October 18, 1777
In celebrating victory, Washington always gives credit to God’s intervention.
Head Quarters, at Wentz’s, Worcester Township, October 18, 1777.
Parole Reading. Countersigns Rochester, Ridgefield.
The General has his happiness completed relative to the successes of our northern Army. On the 14th. instant, General Burgoyne, and his whole Army, surrendered themselves prisoners of war. Let every face brighten, and every heart expand with grateful Joy and praise to the supreme disposer of all events, who has granted us this signal success. The Chaplains of the army are to prepare short discourses, suited to the joyful occasion to deliver to their several corps and brigades at 5 O’clock this afternoon–immediately after which, Thirteenpieces of cannon are to be discharged at the park of artillery, to be followed by a feu-de-joy with blank cartridges, or powder, by every brigade and corps of the army, beginning on the right of the front line, and running on to the left of it, and then instantly beginning on the left of the 2nd. line, and running to the right of it where it is to end. The Major General of the day will superintend and regulate the feu-de-joy.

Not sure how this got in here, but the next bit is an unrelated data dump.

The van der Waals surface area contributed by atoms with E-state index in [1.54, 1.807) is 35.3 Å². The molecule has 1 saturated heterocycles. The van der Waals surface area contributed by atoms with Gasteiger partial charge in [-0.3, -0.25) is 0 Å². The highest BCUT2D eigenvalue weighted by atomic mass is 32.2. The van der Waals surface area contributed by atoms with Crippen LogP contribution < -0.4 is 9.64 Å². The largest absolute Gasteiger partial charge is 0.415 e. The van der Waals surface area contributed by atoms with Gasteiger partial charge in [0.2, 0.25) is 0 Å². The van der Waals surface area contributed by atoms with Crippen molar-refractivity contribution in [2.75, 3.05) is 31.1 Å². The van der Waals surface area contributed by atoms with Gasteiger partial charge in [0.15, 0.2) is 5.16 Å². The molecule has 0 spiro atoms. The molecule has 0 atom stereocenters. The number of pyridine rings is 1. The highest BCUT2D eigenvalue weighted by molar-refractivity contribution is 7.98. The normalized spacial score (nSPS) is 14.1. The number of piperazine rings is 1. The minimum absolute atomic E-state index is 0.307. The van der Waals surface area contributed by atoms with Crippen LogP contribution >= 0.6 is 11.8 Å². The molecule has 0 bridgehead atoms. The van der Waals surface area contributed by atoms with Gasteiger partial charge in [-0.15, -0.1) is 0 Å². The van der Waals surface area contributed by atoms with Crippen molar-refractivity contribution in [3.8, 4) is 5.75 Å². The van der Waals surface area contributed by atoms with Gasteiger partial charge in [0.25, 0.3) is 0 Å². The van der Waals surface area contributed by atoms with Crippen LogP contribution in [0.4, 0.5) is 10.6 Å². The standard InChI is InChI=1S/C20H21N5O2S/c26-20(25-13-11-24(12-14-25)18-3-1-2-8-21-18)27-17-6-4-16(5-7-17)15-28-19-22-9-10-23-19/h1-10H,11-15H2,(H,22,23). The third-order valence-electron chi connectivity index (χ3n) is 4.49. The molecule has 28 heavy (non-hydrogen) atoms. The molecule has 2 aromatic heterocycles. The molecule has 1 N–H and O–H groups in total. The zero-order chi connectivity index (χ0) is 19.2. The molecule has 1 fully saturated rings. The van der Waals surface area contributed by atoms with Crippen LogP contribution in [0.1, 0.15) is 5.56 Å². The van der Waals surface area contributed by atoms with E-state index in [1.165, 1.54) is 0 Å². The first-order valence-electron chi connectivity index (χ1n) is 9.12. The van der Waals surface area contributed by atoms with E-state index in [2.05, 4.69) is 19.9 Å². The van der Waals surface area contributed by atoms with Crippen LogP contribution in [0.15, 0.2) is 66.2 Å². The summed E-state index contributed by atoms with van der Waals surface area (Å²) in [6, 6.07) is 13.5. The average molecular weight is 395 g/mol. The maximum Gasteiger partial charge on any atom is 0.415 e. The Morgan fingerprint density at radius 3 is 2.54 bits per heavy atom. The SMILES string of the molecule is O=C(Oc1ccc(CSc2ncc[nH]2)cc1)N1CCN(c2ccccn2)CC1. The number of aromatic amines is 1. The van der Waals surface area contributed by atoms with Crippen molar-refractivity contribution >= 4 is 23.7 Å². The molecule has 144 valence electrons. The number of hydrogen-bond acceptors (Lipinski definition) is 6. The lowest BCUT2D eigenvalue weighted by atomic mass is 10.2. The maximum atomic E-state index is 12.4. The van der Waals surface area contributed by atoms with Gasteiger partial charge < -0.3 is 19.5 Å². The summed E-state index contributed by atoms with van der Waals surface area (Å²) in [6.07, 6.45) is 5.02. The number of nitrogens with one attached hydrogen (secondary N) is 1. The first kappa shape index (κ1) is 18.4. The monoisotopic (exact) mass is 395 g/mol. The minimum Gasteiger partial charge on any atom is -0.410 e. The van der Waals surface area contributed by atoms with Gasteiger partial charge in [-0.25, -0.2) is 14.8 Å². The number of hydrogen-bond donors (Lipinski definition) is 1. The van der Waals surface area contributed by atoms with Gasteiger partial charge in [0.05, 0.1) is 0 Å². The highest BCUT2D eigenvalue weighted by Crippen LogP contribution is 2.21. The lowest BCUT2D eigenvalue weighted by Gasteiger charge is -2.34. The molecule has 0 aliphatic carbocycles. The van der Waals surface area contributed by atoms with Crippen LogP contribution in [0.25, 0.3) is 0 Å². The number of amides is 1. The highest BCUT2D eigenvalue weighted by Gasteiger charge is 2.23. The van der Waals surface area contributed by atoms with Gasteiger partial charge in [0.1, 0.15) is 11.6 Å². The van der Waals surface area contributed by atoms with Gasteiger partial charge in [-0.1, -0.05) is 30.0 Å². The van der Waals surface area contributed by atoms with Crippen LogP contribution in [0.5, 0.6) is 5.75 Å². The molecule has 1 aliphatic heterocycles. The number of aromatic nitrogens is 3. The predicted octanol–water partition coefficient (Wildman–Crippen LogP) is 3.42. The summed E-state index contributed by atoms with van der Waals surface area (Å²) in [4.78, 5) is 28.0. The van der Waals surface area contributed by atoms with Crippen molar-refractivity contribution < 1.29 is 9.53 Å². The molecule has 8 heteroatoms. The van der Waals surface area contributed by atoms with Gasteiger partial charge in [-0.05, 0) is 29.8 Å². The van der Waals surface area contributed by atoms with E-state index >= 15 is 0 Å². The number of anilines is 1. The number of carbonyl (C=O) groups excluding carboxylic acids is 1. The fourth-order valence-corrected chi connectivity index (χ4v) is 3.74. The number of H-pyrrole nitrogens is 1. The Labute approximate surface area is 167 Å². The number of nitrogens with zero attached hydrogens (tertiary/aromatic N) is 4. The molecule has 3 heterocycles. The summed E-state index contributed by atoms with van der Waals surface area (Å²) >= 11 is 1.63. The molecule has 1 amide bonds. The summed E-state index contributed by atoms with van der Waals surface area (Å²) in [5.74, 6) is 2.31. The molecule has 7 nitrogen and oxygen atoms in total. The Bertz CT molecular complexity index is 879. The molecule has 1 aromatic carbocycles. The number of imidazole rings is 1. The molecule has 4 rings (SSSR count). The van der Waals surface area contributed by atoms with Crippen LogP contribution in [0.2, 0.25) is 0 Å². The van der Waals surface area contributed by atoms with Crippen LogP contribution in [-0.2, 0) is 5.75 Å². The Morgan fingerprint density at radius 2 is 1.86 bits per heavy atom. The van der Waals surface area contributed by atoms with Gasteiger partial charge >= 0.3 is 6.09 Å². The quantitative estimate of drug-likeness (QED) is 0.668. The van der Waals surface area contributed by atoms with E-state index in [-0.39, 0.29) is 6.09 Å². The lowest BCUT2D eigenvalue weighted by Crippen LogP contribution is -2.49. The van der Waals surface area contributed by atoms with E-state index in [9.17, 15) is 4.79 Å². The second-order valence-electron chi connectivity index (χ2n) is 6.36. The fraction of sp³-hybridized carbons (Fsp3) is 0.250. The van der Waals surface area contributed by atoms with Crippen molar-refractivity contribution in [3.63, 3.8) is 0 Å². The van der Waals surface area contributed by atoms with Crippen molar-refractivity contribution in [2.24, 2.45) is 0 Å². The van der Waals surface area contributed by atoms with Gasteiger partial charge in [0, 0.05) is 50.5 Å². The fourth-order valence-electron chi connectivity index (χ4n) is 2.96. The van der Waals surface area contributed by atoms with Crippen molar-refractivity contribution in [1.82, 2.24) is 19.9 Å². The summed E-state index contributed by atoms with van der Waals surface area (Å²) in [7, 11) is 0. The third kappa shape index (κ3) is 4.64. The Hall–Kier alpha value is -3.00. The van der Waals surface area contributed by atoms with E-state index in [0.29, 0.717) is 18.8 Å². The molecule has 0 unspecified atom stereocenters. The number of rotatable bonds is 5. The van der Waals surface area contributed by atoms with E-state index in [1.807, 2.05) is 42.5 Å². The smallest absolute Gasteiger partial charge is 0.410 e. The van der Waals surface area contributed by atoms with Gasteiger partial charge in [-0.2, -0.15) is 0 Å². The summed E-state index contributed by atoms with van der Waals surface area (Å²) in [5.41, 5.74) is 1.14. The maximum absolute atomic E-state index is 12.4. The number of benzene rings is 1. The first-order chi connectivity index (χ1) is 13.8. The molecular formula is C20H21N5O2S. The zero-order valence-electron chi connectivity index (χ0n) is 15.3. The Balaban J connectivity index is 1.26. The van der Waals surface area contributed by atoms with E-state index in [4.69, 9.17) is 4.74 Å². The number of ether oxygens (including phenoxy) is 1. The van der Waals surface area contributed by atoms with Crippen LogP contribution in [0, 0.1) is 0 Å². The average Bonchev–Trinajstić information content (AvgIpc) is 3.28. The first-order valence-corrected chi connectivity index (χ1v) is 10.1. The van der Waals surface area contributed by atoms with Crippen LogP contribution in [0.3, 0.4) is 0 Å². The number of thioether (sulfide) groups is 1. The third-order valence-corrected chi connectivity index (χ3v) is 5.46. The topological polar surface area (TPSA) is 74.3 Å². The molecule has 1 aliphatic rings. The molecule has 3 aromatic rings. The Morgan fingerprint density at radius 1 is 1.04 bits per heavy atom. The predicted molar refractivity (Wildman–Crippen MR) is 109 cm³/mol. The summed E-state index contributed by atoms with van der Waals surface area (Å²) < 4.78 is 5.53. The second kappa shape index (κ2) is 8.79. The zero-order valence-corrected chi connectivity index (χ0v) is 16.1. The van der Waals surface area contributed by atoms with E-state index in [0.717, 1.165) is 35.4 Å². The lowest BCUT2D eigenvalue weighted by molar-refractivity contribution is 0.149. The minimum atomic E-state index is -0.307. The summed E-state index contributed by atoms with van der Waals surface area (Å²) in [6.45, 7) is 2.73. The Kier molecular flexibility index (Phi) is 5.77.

The officers commanding brigades and corps are to draw out their men, (excepting those on duty) every day, when the weather permits, to practice the most necessary manoeuvres, particularly to advance in line from thence, to form columns, to go thro’ passes and openings in fences, and to reduce them again; to retire in line and column, and form again; in a word, to perform all those movements, which in action, a woody and inclosed country shall make necessary.
The Writings of George Washington from the Original Manuscript Sources, 1745-1799. John C. Fitzpatrick, Editor.